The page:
There are few writers whose legacies loom as large as the page counts of their most famous works; that’s why talking Leo Tolstoy can be almost as frightening as reading his works. Just uttering the titles of War and Peace or Anna Karenina can inspire traumatized flashbacks in those who encountered these behemoths before they were ready for them. But it’s not the length of his novels that inspire many to call Tolstoy not just one of the greatest writers ever, but the greatest writer ever; in large part, that’s due to his ability to write unforgettable characters. In celebration of his 185th birthday, here are his top five.
5. Natasha Rostova, War and Peace
Natasha Rostova is an underdog. Introduced as a “black-eyed, wide-mouthed girl, not pretty but full of life,” we watch her grow from 13 years old to 28 throughout the book, and endure her share of woe and heartbreak — but she always comes back a little wiser and stronger.
4. Ivan Ilyich, The Death of Ivan Ilyich
One thing Tolstoy and his Golden Era of Russian Literature counterparts knew how to do better than anybody was write about death and dying. From the pain in his side to his deathbed, Ivan Ilyich is more than just a character; he is a symbol of all of our own fears of mortality, boiled down into a brilliant novella.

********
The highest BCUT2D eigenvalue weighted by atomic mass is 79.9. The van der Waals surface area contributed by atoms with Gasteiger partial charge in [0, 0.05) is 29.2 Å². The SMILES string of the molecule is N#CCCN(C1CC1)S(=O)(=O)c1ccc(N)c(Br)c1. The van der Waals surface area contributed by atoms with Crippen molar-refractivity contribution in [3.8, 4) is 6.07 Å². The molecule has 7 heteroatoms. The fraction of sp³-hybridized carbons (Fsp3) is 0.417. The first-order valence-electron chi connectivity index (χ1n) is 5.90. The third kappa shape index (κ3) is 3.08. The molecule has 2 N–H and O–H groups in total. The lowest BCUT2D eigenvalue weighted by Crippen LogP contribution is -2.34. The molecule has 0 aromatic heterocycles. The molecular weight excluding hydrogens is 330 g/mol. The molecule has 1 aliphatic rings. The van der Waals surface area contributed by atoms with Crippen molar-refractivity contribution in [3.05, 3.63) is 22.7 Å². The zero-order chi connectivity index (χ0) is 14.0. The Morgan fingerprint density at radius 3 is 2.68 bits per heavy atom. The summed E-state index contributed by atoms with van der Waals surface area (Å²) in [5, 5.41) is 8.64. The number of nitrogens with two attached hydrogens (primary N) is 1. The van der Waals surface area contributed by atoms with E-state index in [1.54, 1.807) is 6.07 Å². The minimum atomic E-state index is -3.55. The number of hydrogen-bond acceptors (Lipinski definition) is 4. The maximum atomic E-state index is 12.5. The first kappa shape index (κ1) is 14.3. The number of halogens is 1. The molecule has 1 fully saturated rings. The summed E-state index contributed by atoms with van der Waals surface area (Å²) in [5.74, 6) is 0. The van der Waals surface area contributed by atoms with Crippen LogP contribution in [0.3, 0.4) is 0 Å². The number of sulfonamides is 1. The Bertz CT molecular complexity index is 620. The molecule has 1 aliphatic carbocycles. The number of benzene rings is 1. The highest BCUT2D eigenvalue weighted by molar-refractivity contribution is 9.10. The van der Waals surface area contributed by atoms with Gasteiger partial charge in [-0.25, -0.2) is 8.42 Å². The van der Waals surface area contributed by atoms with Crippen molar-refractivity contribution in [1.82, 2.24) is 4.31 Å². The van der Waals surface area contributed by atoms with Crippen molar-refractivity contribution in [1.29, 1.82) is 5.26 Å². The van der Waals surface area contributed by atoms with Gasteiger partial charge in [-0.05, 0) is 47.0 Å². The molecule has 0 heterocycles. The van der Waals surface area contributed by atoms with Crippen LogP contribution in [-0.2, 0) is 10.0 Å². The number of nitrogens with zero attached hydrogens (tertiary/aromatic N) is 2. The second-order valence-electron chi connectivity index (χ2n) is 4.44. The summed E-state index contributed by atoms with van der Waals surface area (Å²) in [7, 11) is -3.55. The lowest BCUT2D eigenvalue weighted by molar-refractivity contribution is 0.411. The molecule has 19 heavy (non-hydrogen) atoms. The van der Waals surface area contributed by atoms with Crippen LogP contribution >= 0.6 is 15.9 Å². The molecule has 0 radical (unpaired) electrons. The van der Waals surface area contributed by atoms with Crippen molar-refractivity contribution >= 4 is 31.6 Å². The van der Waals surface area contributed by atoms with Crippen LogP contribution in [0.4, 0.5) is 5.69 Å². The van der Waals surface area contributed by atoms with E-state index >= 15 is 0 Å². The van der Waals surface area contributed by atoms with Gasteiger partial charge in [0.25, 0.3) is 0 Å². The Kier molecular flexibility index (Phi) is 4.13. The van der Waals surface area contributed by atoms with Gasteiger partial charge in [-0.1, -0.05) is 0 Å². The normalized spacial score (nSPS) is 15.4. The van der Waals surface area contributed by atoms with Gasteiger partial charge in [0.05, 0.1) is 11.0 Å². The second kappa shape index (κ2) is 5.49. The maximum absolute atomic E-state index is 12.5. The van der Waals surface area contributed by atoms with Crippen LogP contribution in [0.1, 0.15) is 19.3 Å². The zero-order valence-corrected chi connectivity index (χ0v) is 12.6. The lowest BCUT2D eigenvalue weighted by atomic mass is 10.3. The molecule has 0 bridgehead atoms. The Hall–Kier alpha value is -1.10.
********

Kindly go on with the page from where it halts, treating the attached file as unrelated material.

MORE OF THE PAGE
3. Pierre Bezukhov, War and Peace
When you look at these sketches by M. S. Bashilov — as well as Tolstoy’s thoughts on the artist’s first attempt to depict the character (below) — it only puts it into even clearer perspective what an outsider the illegitimate son and eventual heir to Count Kirill Vladimirovich Bezukhov’s fortune is, and why he remains one of the writer’s best-known creations: he’s about as relatable as Russian nobility gets.
“His face is good (if only there could be more of a tendency to philosophizing in his forehead – little wrinkles or bumps over his eyebrows), but his body is small – it should be wider and stouter and more massive.” — Tolstoy
2. Dmitri Olenin, The Cossacks
Tolstoy was the original rich kid who wasn’t satisfied with the wealth and power he was born into, so in 1851, he journeyed to Caucasus and joined the army to try and find a way of life different from the privileged one he had always known. Dmitri Olenin, who basically does the same thing, is in many ways his most autobiographical character, and is what makes this often-overlooked work of Tolstoy’s so important to understanding him, and the religious philosophies he would adopt throughout his life.
1. Anna Karenina, Anna Karenina
Tolstoy’s best-known and most beloved character, Anna Karenina is a beautiful aristocrat; she is also a person who just wants to be happy and in love, but can’t seem to find those things in the world she inhabits. When she can’t get what she wants, well — let’s not spoil it for those who haven’t experienced the book Dostoyevsky and Nabokov both used the word “flawless” to describe — it’s one of literature’s most famous and tragic moments.